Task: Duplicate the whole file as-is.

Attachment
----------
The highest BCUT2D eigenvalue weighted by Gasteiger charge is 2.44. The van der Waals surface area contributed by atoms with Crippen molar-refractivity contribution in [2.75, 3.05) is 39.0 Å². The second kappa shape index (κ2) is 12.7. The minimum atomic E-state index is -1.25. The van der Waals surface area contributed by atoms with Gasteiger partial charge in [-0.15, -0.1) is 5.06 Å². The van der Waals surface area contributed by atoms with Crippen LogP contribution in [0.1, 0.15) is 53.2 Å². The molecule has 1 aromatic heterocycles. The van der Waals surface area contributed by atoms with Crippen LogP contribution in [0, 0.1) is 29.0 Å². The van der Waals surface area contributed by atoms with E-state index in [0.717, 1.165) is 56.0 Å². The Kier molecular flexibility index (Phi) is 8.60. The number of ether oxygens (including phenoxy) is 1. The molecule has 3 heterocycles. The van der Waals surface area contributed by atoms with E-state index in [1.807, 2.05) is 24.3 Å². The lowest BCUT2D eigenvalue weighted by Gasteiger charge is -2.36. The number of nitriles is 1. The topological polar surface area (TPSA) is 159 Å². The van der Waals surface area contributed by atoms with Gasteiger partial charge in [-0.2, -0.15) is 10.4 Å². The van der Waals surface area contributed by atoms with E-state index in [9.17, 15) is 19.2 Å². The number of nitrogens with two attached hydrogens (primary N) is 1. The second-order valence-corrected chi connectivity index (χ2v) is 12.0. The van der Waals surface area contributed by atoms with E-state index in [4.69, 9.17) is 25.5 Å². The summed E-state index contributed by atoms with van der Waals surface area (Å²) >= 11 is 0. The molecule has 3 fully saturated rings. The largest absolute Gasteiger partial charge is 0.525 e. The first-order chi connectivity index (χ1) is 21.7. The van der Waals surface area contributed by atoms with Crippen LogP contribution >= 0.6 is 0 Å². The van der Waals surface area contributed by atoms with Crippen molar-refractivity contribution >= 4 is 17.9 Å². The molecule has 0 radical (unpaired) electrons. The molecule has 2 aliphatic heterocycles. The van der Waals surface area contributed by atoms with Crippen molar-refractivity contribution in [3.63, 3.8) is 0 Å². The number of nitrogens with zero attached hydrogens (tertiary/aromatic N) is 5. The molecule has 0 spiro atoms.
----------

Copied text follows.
The highest BCUT2D eigenvalue weighted by Gasteiger charge is 2.44. The van der Waals surface area contributed by atoms with Crippen molar-refractivity contribution in [2.75, 3.05) is 39.0 Å². The second kappa shape index (κ2) is 12.7. The minimum atomic E-state index is -1.25. The van der Waals surface area contributed by atoms with Gasteiger partial charge in [-0.15, -0.1) is 5.06 Å². The van der Waals surface area contributed by atoms with Crippen LogP contribution in [0.1, 0.15) is 53.2 Å². The molecule has 1 aromatic heterocycles. The van der Waals surface area contributed by atoms with Crippen LogP contribution in [0, 0.1) is 29.0 Å². The van der Waals surface area contributed by atoms with E-state index in [0.717, 1.165) is 56.0 Å². The Kier molecular flexibility index (Phi) is 8.60. The number of ether oxygens (including phenoxy) is 1. The molecule has 3 heterocycles. The van der Waals surface area contributed by atoms with E-state index in [1.807, 2.05) is 24.3 Å². The lowest BCUT2D eigenvalue weighted by Gasteiger charge is -2.36. The number of nitriles is 1. The topological polar surface area (TPSA) is 159 Å². The van der Waals surface area contributed by atoms with Gasteiger partial charge in [-0.2, -0.15) is 10.4 Å². The van der Waals surface area contributed by atoms with E-state index in [9.17, 15) is 19.2 Å². The number of nitrogens with two attached hydrogens (primary N) is 1. The second-order valence-corrected chi connectivity index (χ2v) is 12.0. The van der Waals surface area contributed by atoms with E-state index in [4.69, 9.17) is 25.5 Å². The summed E-state index contributed by atoms with van der Waals surface area (Å²) >= 11 is 0. The molecule has 3 fully saturated rings. The largest absolute Gasteiger partial charge is 0.525 e. The first-order chi connectivity index (χ1) is 21.7. The van der Waals surface area contributed by atoms with Crippen LogP contribution >= 0.6 is 0 Å². The van der Waals surface area contributed by atoms with Crippen molar-refractivity contribution >= 4 is 17.9 Å². The molecule has 0 radical (unpaired) electrons. The molecule has 2 aliphatic heterocycles. The van der Waals surface area contributed by atoms with Crippen molar-refractivity contribution in [3.63, 3.8) is 0 Å². The number of nitrogens with zero attached hydrogens (tertiary/aromatic N) is 5. The molecule has 0 spiro atoms.